6. Jonie says:

    People who go crazy on the internet scare me. Writing a petition about who you think must play a part for a book that you like is just weird. If I really LOVE a book, you couldn’t pay me money to go see the movie. I have an ideal in my head that no movie can touch. 50 Shades of Grey is a book I couldn’t finish reading (not because of the sex, I like sex in a book). I tried to read this book because a friend told me how wonderful it was. I couldn’t get past the first chapter. It is poorly written. Enough said.
    But thanks for the tip about Outlander. I didn’t know about the series for TV. I rarely watch TV. I like to read, and TV cuts into my read time. But, I am going to check this out. Thanks!

  7. Lindlee says:

    Movie adaptations of books I love (or even just like) rarely live up to my expectations. Usually it has less to do with casting decisions and more with changes in plot. I long ago came to terms with this. If a movie based on a book is great, then wonderful!! But if not, I don’t lose any sleep over it. Life’s too short.

  8. erhea13 says:

    I really don’t’ care who is cast. My hesitation w/ this particular film adaptation is how on Earth the filmmakers plan to make a faithful adaptation of the book that will draw people into theaters. In read the books (I found them to be poorly written and edited) and I would never consent to a group reading, so I don’t think I would watch it in a theater w/ friends or surrounded by strangers – a bit like watching porn in a group. In addition, any truly faithful adaptation would garner a rating that would make the film tough to distribute.

    On a side note, my friend and I had to apologize to the people who were w/ us when we saw the kiera knightly P&P b/c we were so vocal about our dissatisfaction with the move while watching it – I hate everything about that movie but Judy Dench. But the fact remains that I made an ass of myself by ruining the viewing experience for others who paid good money to enjoy themselves. People deserve to make up their own minds and filmmakers have the right to make the film they want, rabid fans simply need to back off. Be passionate, passion is a great thing, but it doesn’t give fans the right to dictate to creators and other fans.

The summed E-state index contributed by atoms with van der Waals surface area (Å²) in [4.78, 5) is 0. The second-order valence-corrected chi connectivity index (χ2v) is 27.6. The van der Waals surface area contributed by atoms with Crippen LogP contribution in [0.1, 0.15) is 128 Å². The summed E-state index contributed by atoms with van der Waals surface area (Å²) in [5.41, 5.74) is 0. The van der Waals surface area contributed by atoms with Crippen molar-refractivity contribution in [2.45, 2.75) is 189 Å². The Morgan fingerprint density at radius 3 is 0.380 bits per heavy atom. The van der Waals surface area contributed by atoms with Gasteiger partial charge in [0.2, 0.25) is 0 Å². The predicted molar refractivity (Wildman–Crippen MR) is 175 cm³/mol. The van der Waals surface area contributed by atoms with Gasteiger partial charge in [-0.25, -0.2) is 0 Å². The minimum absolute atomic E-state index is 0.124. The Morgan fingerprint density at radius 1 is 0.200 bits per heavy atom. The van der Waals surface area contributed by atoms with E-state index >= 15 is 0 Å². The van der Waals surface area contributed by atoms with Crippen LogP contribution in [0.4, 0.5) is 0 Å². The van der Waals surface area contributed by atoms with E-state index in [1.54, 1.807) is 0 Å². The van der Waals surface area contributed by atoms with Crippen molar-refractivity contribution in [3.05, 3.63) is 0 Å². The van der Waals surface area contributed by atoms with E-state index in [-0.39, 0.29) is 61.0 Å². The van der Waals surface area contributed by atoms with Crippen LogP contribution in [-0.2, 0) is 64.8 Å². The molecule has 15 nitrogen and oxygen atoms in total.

• AARJenna says:

      The only actor that bugged me in the Knightley/Macfadyen version was Jenna Malone as Lydia. Absolutely hated her performance! I don’t know if it was trying to maintain an English accent or what, but her acting was awful, IMO.

      • erhea13 says:

        She was just one thing in a long line of things that irritated me. Chief among them was the disregard for some of the most iconic dialogue from the book ( Lizzy and Darcy interactions that make the book special for me, and I think a lot of others). I get that they were playing w/ a new kind of period piece, but by trading on Austen, they should have remained more faithful to the book. If you think of other successful Austen adaptations that stray from the book, they are usually not grounded in the time period and world Austen described so well. Aside from that, I have yet to see keira knightly in a role that I like. And then the film messes w/ the personalities of Darcy and Elizabeth in ways the detract from both, IMO.

        • AARJenna says:

          Yeah, I agree that as a faithful adaptation of P&P, that movie was sorely lacking. There was simply too much cut out and/or abbreviated, especially noticeable by us fans of the BBC miniseries. That said, I find myself viewing them almost as separate movies – as if they are more like cousins rather than siblings. I can appreciate them for completely different reasons. I prefer the BBC miniseries as the real thing, and the movie as more of a “summary” version. The one thing that I really did like about the movie was the earthiness of it, the nitty gritty depiction of life during those times. For example, the country dance scene – for the first time I got a real sense of the outright joy and fun such an event must have brought. And the mud and dirt of Longbourn as a working farm seemed so real. The BBC version may be far more faithful to the original – and I love the language and dialogue – but I find the movie version more relatable. Does that make sense? Plus, I have to say that Mr. Darcy walking through the misty mores, and his speech – “I love…I love…I love you and never wish to be parted from you from this day onward.” Sigh.

  9. Cassandra says:

    But Henry Cavil is English, too…

  10. Katie (kat) says:

    One For the Money should have been the start of a very successful movie franchise instead of one bad movie. I do blame the casting (Jason O’Mara as Morelli is the sole exception for me) along with the screenwriter, director and producer. I can think of lots of movies that have been ruined by the wrong actors.